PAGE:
As the presidential campaign entered the post-Labor Day sprint to the finish line, President Trump returned to a familiar theme this week: minimizing the threat posed by the coronavirus, sometimes in ways that contradict the advice of federal health authorities.
Mr. Trump took to Twitter on Tuesday morning to insist that “New York City must stop the Shutdown now” and then to claim that virus restrictions in other states were “only being done to hurt the economy prior to the most important election, perhaps, in our history.”
A day earlier he criticized a reporter for wearing a mask at a White House news conference, despite guidance from the Centers for Disease Control and Prevention that “everyone should wear a mask in public settings and when around people who don’t live in your household.”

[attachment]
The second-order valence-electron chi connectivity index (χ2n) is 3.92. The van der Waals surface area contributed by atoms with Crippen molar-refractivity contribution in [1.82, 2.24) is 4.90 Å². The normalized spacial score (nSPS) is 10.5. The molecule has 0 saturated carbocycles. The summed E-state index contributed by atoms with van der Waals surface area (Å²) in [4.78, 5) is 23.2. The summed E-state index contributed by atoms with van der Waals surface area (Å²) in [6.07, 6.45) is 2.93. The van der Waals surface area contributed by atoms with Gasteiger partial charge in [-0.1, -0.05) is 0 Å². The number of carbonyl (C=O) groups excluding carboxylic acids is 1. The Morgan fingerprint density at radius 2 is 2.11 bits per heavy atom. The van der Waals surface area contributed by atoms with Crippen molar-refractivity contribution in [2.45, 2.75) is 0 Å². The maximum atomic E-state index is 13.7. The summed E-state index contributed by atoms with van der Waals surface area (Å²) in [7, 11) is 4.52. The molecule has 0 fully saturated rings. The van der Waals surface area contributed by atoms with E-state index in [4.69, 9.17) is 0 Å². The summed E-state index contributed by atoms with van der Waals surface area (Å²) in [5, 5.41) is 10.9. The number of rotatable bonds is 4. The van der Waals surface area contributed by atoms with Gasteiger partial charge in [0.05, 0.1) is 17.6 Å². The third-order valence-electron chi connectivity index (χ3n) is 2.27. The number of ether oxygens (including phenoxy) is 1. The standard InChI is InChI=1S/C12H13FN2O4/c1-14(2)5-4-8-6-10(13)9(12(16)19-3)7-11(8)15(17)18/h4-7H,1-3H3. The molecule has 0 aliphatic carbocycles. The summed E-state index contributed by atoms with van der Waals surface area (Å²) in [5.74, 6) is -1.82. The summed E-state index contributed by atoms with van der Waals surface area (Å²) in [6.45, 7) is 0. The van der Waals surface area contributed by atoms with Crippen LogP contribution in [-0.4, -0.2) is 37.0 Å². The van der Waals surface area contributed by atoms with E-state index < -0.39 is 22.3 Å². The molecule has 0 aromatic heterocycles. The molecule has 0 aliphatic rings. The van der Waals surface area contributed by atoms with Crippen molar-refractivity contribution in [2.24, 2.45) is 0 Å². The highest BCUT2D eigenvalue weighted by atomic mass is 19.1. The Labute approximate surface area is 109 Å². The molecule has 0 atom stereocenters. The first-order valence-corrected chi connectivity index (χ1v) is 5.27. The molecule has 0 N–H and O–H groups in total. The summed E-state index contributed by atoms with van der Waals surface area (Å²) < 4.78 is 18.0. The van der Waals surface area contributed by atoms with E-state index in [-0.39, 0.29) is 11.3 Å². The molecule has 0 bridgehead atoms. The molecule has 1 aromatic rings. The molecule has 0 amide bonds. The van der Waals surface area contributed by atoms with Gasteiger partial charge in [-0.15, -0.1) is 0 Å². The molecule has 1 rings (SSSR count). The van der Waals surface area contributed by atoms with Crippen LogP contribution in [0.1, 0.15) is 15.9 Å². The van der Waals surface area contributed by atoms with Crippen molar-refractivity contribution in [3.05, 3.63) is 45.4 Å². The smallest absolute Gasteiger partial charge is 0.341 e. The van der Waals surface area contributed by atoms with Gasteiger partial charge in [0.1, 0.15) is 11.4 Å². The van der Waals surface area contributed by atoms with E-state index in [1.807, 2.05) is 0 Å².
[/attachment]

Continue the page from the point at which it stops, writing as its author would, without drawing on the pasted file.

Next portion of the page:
It was part of a familiar pattern for Mr. Trump, who back in March began pushing for states to reopen by Easter, on April 12. (More than 160,000 people have died of the coronavirus in the United States since Easter, according to a New York Times database.) In mid-April Mr. Trump sided with protesters who were chafing at virus restrictions, calling to “LIBERATE” several states including Minnesota and Virginia, which both saw cases rise in subsequent weeks. And in June he held an in-person campaign rally in Tulsa, Okla., which local health officials said likely contributed to more cases there.
The outbreak in the United States is one of the worst in the world: it has the most reported total cases, more 6.3 million, and the most reported deaths, more than 189,000, according to a New York Times database. And it has lagged other wealthy nations when it has come to taming the virus.